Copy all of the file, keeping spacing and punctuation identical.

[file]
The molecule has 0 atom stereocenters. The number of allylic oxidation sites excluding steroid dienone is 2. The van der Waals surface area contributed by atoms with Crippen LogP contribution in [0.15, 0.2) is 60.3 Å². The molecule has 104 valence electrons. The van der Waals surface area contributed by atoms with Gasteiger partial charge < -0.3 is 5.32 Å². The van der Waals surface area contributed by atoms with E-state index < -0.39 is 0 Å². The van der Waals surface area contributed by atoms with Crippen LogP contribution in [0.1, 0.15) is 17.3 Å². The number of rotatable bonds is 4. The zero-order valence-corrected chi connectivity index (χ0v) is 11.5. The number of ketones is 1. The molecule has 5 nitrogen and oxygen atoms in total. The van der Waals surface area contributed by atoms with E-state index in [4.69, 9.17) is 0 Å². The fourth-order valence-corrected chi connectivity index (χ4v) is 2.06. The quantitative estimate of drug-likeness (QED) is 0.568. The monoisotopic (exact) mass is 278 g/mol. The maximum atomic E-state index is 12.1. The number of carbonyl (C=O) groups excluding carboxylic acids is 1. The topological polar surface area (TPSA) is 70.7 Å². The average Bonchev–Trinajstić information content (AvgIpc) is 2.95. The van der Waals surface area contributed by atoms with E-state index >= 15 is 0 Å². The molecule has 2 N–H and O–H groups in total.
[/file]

The molecule has 0 atom stereocenters. The number of allylic oxidation sites excluding steroid dienone is 2. The van der Waals surface area contributed by atoms with Crippen LogP contribution in [0.15, 0.2) is 60.3 Å². The molecule has 104 valence electrons. The van der Waals surface area contributed by atoms with Gasteiger partial charge < -0.3 is 5.32 Å². The van der Waals surface area contributed by atoms with E-state index < -0.39 is 0 Å². The van der Waals surface area contributed by atoms with Crippen LogP contribution in [0.1, 0.15) is 17.3 Å². The number of rotatable bonds is 4. The zero-order valence-corrected chi connectivity index (χ0v) is 11.5. The number of ketones is 1. The molecule has 5 nitrogen and oxygen atoms in total. The van der Waals surface area contributed by atoms with E-state index in [4.69, 9.17) is 0 Å². The fourth-order valence-corrected chi connectivity index (χ4v) is 2.06. The quantitative estimate of drug-likeness (QED) is 0.568. The monoisotopic (exact) mass is 278 g/mol. The maximum atomic E-state index is 12.1. The number of carbonyl (C=O) groups excluding carboxylic acids is 1. The topological polar surface area (TPSA) is 70.7 Å². The average Bonchev–Trinajstić information content (AvgIpc) is 2.95. The van der Waals surface area contributed by atoms with E-state index >= 15 is 0 Å². The molecule has 2 N–H and O–H groups in total.